Letter 085, pg. 2


his productive work. This is his primary concern. His creative capacity is his highest virtue. But we have been taught that the highest virtue is to give, not to achieve. Yet one cannot give that which has not been created. Creation comes before distribution—or there will be nothing to distribute. The need of the creator comes before the need of any possible beneficiary. The creator stands above any humanitarian. 

Before one can do things for people, one must be the kind of man who can get things done. But to get things done, one must love the doing, not the secondary consequences. The work, not the people. One's own action, not any possible object of one's charity. The creative man, the producer, is never concerned primarily with other people nor with any humanitarian desire to “serve.” He is concerned with his work. The exercise of his creative faculty is his only motive.

It is true that the real benefactors of mankind have been the creative, productive men. No humanitarian ever has or can equal the benefits men received from a Thomas Edison or a Henry Ford. But the creator is not concerned with these benefits; they are secondary consequences. He considers his work, not love or service of others, as his primary goal in life. Thomas Edison was not concerned with the poor people in the slums who would get electric light. He was concerned with the light. You were not concerned with the poor people who benefit from better and cheaper steel. You were concerned with steel work. This is eloquent in every word of your book. It is the best, noblest thing in your book and in your life. You were never moved by any altruistic motive of service—and more honor to you for that—when you created Republic Steel or Vultee Aircraft. You were moved by a simple, personal, selfish and noble love for your own work. That is the only truly moral motive and the greatest virtue. The profit motive is merely its expression—the physical means by which one gains the freedom of one’s work and function. Why then should you have to justify yourself on any grounds other than the truth? Why should you apologize for it with moral excuses borrowed from the parasites? You seek your justification in the fact that the industries you created are now saving civilization. That is true. They are. But it must never be offered as a prime justification. The prime justification is the right of creative genius to create. Not service to humanity.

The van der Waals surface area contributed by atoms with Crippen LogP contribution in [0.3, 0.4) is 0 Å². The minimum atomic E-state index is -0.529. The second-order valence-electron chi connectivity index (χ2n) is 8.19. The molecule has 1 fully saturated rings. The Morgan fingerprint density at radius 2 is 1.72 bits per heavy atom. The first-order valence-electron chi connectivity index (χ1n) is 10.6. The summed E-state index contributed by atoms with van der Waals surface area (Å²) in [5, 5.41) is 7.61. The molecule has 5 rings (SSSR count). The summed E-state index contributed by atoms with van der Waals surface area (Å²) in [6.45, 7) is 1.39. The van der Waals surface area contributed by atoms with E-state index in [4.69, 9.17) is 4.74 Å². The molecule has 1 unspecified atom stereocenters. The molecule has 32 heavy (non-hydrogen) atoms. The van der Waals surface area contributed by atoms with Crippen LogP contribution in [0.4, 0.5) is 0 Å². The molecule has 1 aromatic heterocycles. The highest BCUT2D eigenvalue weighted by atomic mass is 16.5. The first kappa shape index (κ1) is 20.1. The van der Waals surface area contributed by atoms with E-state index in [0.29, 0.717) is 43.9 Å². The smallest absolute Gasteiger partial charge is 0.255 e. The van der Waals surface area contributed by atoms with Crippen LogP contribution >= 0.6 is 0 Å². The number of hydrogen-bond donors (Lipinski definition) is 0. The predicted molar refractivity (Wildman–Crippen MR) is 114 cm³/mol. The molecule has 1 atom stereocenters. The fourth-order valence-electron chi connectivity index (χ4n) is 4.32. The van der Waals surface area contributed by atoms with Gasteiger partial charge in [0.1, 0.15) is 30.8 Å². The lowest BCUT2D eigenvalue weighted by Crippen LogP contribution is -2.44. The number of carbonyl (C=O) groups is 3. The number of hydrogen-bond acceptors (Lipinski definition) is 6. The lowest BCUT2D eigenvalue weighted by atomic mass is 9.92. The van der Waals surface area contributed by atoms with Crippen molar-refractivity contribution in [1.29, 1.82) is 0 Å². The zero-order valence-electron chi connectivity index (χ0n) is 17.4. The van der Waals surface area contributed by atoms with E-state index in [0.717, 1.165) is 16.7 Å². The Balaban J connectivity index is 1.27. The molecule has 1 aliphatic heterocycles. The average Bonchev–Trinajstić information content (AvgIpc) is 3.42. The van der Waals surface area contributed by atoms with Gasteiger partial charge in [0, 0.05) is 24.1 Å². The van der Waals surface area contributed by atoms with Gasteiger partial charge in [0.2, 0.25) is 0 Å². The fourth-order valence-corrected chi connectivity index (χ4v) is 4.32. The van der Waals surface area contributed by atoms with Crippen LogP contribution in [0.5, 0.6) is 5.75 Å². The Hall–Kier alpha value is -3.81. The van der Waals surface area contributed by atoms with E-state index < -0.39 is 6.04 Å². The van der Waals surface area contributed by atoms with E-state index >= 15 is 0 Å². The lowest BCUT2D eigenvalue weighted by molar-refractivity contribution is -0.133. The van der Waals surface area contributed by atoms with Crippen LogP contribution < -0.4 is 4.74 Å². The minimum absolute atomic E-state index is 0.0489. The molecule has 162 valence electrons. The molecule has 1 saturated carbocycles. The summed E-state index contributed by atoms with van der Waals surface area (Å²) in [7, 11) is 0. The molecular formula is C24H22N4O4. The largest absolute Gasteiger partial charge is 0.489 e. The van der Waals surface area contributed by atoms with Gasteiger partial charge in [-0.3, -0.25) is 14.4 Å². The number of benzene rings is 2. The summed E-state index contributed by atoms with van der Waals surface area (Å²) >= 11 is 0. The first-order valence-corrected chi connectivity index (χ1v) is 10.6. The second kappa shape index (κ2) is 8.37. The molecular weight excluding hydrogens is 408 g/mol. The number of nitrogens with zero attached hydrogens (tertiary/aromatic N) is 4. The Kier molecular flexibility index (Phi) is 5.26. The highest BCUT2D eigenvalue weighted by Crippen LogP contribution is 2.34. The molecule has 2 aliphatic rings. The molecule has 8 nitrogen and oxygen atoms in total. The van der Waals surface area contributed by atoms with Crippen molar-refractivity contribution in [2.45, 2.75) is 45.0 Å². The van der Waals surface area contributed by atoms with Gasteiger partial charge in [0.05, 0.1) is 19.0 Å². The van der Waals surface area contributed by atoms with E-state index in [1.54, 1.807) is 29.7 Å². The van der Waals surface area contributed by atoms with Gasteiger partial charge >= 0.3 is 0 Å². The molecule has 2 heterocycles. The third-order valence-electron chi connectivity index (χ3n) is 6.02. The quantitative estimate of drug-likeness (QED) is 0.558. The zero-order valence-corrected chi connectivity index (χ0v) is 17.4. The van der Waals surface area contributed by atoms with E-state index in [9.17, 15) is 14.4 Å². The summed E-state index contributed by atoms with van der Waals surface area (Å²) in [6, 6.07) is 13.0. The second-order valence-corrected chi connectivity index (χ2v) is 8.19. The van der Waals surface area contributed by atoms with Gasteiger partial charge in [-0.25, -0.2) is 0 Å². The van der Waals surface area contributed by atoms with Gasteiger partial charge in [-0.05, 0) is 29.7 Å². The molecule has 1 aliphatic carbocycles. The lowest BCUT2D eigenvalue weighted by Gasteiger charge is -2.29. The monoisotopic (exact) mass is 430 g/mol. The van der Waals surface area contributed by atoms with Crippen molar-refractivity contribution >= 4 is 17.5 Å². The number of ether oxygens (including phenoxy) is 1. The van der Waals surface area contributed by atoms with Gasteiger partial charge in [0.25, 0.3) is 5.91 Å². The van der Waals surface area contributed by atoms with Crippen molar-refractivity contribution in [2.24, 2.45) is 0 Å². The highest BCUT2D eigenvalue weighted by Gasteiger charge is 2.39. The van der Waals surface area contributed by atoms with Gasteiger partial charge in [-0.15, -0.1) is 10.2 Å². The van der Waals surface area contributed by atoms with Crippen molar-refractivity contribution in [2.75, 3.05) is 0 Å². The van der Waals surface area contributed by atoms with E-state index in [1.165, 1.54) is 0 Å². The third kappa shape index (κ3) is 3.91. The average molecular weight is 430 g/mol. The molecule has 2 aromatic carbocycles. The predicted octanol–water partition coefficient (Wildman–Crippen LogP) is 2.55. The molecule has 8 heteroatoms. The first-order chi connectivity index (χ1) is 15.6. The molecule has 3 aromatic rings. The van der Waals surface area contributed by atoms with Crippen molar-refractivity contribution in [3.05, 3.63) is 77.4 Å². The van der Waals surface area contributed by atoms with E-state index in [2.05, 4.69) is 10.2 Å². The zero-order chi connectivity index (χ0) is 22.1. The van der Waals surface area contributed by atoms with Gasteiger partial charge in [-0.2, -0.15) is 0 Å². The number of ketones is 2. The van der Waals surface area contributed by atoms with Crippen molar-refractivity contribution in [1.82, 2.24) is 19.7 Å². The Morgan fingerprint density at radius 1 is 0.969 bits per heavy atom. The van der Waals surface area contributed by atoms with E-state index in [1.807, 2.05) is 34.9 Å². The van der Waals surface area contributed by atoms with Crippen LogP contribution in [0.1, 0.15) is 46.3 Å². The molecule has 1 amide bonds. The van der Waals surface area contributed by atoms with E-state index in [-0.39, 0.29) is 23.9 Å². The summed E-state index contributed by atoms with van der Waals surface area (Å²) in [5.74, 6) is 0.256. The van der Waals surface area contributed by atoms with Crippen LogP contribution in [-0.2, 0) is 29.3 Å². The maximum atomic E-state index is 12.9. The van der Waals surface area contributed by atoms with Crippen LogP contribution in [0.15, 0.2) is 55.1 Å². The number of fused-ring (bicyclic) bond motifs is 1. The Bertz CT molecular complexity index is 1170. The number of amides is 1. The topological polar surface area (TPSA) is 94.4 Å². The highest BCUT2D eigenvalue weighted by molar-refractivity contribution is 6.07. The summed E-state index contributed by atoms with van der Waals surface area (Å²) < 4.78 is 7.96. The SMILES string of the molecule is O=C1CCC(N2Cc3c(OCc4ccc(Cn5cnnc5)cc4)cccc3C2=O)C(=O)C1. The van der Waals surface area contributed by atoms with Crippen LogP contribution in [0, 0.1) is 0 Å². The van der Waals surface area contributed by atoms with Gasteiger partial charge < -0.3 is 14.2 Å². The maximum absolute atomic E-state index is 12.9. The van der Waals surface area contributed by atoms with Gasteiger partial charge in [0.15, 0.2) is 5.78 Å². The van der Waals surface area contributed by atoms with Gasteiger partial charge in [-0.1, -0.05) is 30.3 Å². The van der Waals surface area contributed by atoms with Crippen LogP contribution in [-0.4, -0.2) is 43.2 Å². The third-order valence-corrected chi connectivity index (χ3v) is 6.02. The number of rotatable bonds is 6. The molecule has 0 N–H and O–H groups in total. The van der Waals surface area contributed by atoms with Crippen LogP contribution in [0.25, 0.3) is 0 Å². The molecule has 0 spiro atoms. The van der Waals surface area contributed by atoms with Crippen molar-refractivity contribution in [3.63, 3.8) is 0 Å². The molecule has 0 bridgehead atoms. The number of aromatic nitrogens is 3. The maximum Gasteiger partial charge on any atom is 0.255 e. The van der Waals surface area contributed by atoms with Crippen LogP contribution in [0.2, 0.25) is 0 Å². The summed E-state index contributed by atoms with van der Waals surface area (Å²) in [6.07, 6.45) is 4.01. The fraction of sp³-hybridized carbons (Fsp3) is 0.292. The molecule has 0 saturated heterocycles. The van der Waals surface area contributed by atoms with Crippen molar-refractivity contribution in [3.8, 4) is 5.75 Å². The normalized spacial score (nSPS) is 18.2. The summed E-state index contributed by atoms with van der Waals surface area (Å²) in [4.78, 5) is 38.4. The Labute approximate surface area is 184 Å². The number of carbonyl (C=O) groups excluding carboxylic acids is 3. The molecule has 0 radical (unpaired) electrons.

You say in your book: “I dispute with anyone who holds that men such as Mr. Taft—or President Roosevelt—are necessarily more honorable men, more kindly men, less selfish men, because they were born under no obligation to make a